February 16, 2015

A New Book On Culture and Law In Jewish Tradition

News received via Susan Sage Heinzelman, UT, Austin:

Newly published:
Roberta Kwall, The Myth of the Cultural Jew: Culture and Law in Jewish Tradition (Oxford,2015).

Below are the cover comments by Dean Erwin Chemerinky ,and Rabbis Elliot Dorff and Asher Lopatin, followed by a brief summary of the book. 

“A brilliant exploration of the relationship between law and culture in the context of Judaism. Kwall offers a provocative thesis and impressively analyzes a myriad of contemporary topics. This book is a ‘must read’ not only for all interested in Judaism, but for all who are studying the relationship between law and culture.”

Erwin Chemerinsky Dean and Distinguished Professor of Law, Raymond Pryke Professor of First Amendment Law
University of California, Irvine, School of Law

The Myth of the Cultural Jew will change the way in which lay people, academics, and Jewish clergy and professionals think about the development of Jewish law. It is the first book to apply to Jewish law the method of cultural analysis used in secular legal studies. This book also has broader implications, for Kwall uses this method to address the critical question for Judaism today -- What kind of Jewish religion and identity will be viable for the future? It is a ‘must read’ for anyone interested in Judaism or Jewish law.”

Rabbi Elliot Dorff Rector and Distinguished Professor of Philosophy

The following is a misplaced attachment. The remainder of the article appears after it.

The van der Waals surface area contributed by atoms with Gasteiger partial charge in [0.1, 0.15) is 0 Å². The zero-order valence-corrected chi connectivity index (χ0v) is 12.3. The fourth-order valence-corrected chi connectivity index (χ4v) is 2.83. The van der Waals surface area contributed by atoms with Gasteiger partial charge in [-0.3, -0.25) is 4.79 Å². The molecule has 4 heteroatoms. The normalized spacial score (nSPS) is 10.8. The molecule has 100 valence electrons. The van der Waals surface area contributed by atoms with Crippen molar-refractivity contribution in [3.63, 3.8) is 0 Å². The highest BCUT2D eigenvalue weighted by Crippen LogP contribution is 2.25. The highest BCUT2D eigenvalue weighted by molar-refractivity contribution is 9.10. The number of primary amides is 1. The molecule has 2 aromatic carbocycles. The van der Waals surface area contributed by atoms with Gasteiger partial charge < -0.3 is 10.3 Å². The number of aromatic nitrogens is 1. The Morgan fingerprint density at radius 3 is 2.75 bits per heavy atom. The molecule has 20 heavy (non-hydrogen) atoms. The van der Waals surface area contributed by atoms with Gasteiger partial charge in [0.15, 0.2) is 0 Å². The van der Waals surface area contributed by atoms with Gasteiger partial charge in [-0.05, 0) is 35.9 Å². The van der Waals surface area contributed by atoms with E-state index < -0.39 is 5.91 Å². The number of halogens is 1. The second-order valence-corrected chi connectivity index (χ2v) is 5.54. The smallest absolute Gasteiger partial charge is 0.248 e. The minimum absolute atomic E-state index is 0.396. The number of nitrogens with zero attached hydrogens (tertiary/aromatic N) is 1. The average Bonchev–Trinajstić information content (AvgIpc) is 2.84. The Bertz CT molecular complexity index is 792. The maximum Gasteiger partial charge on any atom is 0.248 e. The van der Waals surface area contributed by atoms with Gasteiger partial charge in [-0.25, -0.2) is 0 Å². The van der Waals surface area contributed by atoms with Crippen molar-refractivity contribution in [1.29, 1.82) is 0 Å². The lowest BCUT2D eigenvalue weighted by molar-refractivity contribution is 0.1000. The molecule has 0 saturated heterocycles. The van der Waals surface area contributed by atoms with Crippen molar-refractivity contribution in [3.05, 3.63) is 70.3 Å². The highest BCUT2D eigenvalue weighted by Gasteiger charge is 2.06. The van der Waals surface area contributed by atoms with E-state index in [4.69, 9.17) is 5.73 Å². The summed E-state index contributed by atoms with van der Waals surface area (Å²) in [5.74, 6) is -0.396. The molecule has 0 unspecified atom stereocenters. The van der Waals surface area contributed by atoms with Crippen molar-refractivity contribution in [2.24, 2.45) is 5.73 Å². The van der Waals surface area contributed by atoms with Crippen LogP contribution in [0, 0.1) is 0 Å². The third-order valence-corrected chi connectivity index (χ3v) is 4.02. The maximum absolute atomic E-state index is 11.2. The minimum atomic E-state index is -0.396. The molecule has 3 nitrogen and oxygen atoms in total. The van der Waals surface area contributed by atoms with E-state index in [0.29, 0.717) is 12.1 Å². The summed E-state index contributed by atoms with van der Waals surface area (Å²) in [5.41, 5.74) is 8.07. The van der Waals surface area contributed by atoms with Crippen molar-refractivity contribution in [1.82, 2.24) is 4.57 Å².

American Jewish University

The Myth of the Cultural Jew is a fascinating book. It is both scholarly and practical, grappling with the challenges that face all of us in the contemporary world. Kwall writes a powerful and relevant message for the religious and non-religious alike. This book will lead you to a deeper understanding of who you are as a Jew in the 21st century.”

Rabbi Asher Lopatin President, Yeshivat Chovevei Torah Rabbinical School
 Book summary:

A myth exists that Jews can embrace the cultural components of Judaism without appreciating the legal aspects of the Jewish tradition. This myth suggests that law and culture are independent of one another.  In reality, however, much of Jewish culture has a basis in Jewish law. Similarly, Jewish law produces Jewish culture.  A cultural analysis paradigm provides a useful way of understanding the Jewish tradition as the product of both legal precepts and cultural elements. This paradigm sees law and culture as inextricably intertwined and historically specific. This perspective also emphasizes the human element of law’s composition and the role of existing power dynamics in shaping Jewish law.

In light of this inevitable intersection between culture and law, The Myth of the Cultural Jew: Culture and Law in Jewish Tradition argues that Jewish culture is shallow unless it is grounded in Jewish law. The book develops and applies a cultural analysis paradigm to the Jewish tradition that departs from the understanding of Jewish law solely as the embodiment of Divine command. Her paradigm explains why both law and culture must matter to those interested in forging meaningful Jewish identity and transmitting the tradition.

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